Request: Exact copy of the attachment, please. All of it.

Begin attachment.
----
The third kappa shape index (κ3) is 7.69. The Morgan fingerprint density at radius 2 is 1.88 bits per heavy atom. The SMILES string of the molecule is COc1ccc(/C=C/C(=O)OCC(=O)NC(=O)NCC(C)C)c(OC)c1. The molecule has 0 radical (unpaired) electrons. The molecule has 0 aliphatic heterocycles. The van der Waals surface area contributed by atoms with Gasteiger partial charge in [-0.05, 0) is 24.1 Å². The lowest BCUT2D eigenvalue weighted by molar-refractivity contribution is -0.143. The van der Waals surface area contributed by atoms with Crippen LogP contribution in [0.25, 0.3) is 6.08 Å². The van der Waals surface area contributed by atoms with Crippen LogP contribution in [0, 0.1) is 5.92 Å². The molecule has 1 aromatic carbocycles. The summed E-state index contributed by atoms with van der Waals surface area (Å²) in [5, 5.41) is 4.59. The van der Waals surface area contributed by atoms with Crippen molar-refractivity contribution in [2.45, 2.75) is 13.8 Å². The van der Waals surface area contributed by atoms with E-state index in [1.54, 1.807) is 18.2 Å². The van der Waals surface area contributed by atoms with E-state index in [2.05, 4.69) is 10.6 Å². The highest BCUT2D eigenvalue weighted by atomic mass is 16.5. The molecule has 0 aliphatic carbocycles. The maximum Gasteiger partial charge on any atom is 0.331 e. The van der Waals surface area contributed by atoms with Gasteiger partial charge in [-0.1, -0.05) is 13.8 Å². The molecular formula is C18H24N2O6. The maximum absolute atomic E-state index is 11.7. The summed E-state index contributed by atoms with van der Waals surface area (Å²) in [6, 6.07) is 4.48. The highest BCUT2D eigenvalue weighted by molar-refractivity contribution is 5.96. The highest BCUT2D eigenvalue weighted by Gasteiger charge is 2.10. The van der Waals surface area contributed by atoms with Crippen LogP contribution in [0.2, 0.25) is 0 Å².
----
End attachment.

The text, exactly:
The third kappa shape index (κ3) is 7.69. The Morgan fingerprint density at radius 2 is 1.88 bits per heavy atom. The SMILES string of the molecule is COc1ccc(/C=C/C(=O)OCC(=O)NC(=O)NCC(C)C)c(OC)c1. The molecule has 0 radical (unpaired) electrons. The molecule has 0 aliphatic heterocycles. The van der Waals surface area contributed by atoms with Gasteiger partial charge in [-0.05, 0) is 24.1 Å². The lowest BCUT2D eigenvalue weighted by molar-refractivity contribution is -0.143. The van der Waals surface area contributed by atoms with Crippen LogP contribution in [0.25, 0.3) is 6.08 Å². The van der Waals surface area contributed by atoms with Crippen LogP contribution in [0, 0.1) is 5.92 Å². The molecule has 1 aromatic carbocycles. The summed E-state index contributed by atoms with van der Waals surface area (Å²) in [5, 5.41) is 4.59. The van der Waals surface area contributed by atoms with Crippen molar-refractivity contribution in [2.45, 2.75) is 13.8 Å². The van der Waals surface area contributed by atoms with E-state index in [1.54, 1.807) is 18.2 Å². The van der Waals surface area contributed by atoms with E-state index in [2.05, 4.69) is 10.6 Å². The highest BCUT2D eigenvalue weighted by atomic mass is 16.5. The molecule has 0 aliphatic carbocycles. The maximum Gasteiger partial charge on any atom is 0.331 e. The van der Waals surface area contributed by atoms with Gasteiger partial charge in [-0.1, -0.05) is 13.8 Å². The molecular formula is C18H24N2O6. The maximum absolute atomic E-state index is 11.7. The summed E-state index contributed by atoms with van der Waals surface area (Å²) in [6, 6.07) is 4.48. The highest BCUT2D eigenvalue weighted by molar-refractivity contribution is 5.96. The highest BCUT2D eigenvalue weighted by Gasteiger charge is 2.10. The van der Waals surface area contributed by atoms with Crippen LogP contribution in [0.2, 0.25) is 0 Å².